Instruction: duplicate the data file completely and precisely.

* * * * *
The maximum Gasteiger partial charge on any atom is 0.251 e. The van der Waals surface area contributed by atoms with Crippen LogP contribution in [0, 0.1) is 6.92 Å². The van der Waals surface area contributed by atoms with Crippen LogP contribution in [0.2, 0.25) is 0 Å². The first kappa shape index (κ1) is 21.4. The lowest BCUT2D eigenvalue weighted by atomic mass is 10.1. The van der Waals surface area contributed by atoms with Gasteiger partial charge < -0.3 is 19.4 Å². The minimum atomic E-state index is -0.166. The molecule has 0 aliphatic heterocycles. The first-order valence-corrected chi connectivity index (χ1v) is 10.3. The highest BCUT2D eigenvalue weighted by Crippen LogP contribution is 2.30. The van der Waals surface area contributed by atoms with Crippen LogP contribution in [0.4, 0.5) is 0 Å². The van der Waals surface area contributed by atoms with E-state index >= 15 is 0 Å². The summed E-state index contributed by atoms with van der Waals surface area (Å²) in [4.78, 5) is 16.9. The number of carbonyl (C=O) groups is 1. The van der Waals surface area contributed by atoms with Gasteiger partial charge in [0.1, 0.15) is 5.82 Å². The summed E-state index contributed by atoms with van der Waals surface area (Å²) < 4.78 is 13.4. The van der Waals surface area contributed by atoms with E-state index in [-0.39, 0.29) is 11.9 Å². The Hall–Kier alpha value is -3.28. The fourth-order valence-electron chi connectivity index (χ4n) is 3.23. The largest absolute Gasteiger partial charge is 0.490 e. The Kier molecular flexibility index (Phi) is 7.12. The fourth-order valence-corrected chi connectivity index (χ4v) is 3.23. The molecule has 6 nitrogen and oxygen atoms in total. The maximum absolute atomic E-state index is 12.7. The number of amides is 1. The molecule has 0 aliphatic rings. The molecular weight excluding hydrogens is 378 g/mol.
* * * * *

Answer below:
The maximum Gasteiger partial charge on any atom is 0.251 e. The van der Waals surface area contributed by atoms with Crippen LogP contribution in [0, 0.1) is 6.92 Å². The van der Waals surface area contributed by atoms with Crippen LogP contribution in [0.2, 0.25) is 0 Å². The first kappa shape index (κ1) is 21.4. The lowest BCUT2D eigenvalue weighted by atomic mass is 10.1. The van der Waals surface area contributed by atoms with Gasteiger partial charge < -0.3 is 19.4 Å². The minimum atomic E-state index is -0.166. The molecule has 0 aliphatic heterocycles. The first-order valence-corrected chi connectivity index (χ1v) is 10.3. The highest BCUT2D eigenvalue weighted by Crippen LogP contribution is 2.30. The van der Waals surface area contributed by atoms with Crippen LogP contribution in [0.4, 0.5) is 0 Å². The van der Waals surface area contributed by atoms with E-state index >= 15 is 0 Å². The summed E-state index contributed by atoms with van der Waals surface area (Å²) in [4.78, 5) is 16.9. The number of carbonyl (C=O) groups is 1. The van der Waals surface area contributed by atoms with Gasteiger partial charge in [0.1, 0.15) is 5.82 Å². The summed E-state index contributed by atoms with van der Waals surface area (Å²) < 4.78 is 13.4. The van der Waals surface area contributed by atoms with E-state index in [-0.39, 0.29) is 11.9 Å². The Hall–Kier alpha value is -3.28. The fourth-order valence-electron chi connectivity index (χ4n) is 3.23. The largest absolute Gasteiger partial charge is 0.490 e. The Kier molecular flexibility index (Phi) is 7.12. The fourth-order valence-corrected chi connectivity index (χ4v) is 3.23. The molecule has 6 nitrogen and oxygen atoms in total. The maximum absolute atomic E-state index is 12.7. The number of amides is 1. The molecule has 0 aliphatic rings. The molecular weight excluding hydrogens is 378 g/mol.